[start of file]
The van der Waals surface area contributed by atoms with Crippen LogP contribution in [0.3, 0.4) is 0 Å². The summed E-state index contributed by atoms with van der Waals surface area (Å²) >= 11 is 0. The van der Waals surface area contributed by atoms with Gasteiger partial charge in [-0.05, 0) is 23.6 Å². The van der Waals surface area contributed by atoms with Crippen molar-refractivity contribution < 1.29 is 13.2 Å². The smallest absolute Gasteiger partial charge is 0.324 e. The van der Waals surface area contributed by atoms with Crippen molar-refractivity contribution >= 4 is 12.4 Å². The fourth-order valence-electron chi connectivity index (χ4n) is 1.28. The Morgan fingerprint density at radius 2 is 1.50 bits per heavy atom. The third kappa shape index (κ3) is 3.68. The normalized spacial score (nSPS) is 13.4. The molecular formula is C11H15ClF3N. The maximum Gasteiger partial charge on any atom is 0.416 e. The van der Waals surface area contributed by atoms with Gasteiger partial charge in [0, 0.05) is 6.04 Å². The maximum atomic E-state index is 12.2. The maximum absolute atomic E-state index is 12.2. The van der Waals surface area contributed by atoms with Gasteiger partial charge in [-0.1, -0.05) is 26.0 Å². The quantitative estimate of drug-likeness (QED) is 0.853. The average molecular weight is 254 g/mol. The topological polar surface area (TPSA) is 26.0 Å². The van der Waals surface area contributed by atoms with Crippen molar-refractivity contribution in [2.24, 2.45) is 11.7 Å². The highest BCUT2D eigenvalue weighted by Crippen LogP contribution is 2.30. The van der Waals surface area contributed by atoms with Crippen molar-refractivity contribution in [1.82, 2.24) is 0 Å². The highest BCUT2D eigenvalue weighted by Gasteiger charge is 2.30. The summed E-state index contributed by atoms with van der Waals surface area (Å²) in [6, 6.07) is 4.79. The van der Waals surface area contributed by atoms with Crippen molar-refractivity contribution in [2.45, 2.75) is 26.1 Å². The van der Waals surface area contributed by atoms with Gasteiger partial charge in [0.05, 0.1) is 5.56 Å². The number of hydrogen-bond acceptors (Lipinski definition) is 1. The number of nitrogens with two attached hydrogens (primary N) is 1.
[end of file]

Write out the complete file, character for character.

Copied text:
The van der Waals surface area contributed by atoms with Crippen LogP contribution in [0.3, 0.4) is 0 Å². The summed E-state index contributed by atoms with van der Waals surface area (Å²) >= 11 is 0. The van der Waals surface area contributed by atoms with Gasteiger partial charge in [-0.05, 0) is 23.6 Å². The van der Waals surface area contributed by atoms with Crippen molar-refractivity contribution < 1.29 is 13.2 Å². The smallest absolute Gasteiger partial charge is 0.324 e. The van der Waals surface area contributed by atoms with Crippen molar-refractivity contribution >= 4 is 12.4 Å². The fourth-order valence-electron chi connectivity index (χ4n) is 1.28. The Morgan fingerprint density at radius 2 is 1.50 bits per heavy atom. The third kappa shape index (κ3) is 3.68. The normalized spacial score (nSPS) is 13.4. The molecular formula is C11H15ClF3N. The maximum Gasteiger partial charge on any atom is 0.416 e. The van der Waals surface area contributed by atoms with Gasteiger partial charge in [0, 0.05) is 6.04 Å². The maximum atomic E-state index is 12.2. The maximum absolute atomic E-state index is 12.2. The van der Waals surface area contributed by atoms with Gasteiger partial charge in [-0.1, -0.05) is 26.0 Å². The quantitative estimate of drug-likeness (QED) is 0.853. The average molecular weight is 254 g/mol. The topological polar surface area (TPSA) is 26.0 Å². The van der Waals surface area contributed by atoms with Crippen molar-refractivity contribution in [2.24, 2.45) is 11.7 Å². The highest BCUT2D eigenvalue weighted by Crippen LogP contribution is 2.30. The van der Waals surface area contributed by atoms with Crippen molar-refractivity contribution in [1.82, 2.24) is 0 Å². The highest BCUT2D eigenvalue weighted by Gasteiger charge is 2.30. The summed E-state index contributed by atoms with van der Waals surface area (Å²) in [6, 6.07) is 4.79. The van der Waals surface area contributed by atoms with Crippen molar-refractivity contribution in [2.45, 2.75) is 26.1 Å². The van der Waals surface area contributed by atoms with Gasteiger partial charge in [0.05, 0.1) is 5.56 Å². The number of hydrogen-bond acceptors (Lipinski definition) is 1. The number of nitrogens with two attached hydrogens (primary N) is 1.